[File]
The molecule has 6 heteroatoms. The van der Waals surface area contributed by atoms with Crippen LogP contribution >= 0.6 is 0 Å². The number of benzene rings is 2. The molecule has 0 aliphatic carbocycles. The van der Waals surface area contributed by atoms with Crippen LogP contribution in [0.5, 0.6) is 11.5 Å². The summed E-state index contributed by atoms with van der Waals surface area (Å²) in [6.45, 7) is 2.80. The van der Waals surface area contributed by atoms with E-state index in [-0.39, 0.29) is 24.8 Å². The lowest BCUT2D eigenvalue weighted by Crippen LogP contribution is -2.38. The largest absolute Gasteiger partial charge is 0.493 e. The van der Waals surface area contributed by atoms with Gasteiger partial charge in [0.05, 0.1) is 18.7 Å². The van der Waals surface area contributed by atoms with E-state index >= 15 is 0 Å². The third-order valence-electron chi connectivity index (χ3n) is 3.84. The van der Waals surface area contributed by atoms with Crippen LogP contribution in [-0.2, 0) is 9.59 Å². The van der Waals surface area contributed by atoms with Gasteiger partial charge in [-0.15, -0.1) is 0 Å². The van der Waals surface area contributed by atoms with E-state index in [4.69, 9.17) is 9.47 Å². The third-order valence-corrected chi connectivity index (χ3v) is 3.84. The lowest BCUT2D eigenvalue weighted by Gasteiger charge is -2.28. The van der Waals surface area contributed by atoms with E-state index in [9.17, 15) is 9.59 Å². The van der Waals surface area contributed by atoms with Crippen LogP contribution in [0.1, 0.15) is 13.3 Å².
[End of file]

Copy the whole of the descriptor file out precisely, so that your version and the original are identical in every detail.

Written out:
The molecule has 6 heteroatoms. The van der Waals surface area contributed by atoms with Crippen LogP contribution >= 0.6 is 0 Å². The number of benzene rings is 2. The molecule has 0 aliphatic carbocycles. The van der Waals surface area contributed by atoms with Crippen LogP contribution in [0.5, 0.6) is 11.5 Å². The summed E-state index contributed by atoms with van der Waals surface area (Å²) in [6.45, 7) is 2.80. The van der Waals surface area contributed by atoms with E-state index in [-0.39, 0.29) is 24.8 Å². The lowest BCUT2D eigenvalue weighted by Crippen LogP contribution is -2.38. The largest absolute Gasteiger partial charge is 0.493 e. The van der Waals surface area contributed by atoms with Gasteiger partial charge in [0.05, 0.1) is 18.7 Å². The van der Waals surface area contributed by atoms with E-state index >= 15 is 0 Å². The third-order valence-electron chi connectivity index (χ3n) is 3.84. The van der Waals surface area contributed by atoms with Crippen LogP contribution in [-0.2, 0) is 9.59 Å². The van der Waals surface area contributed by atoms with Gasteiger partial charge in [-0.15, -0.1) is 0 Å². The van der Waals surface area contributed by atoms with E-state index in [4.69, 9.17) is 9.47 Å². The third-order valence-corrected chi connectivity index (χ3v) is 3.84. The lowest BCUT2D eigenvalue weighted by Gasteiger charge is -2.28. The van der Waals surface area contributed by atoms with E-state index in [9.17, 15) is 9.59 Å². The van der Waals surface area contributed by atoms with Crippen LogP contribution in [0.1, 0.15) is 13.3 Å².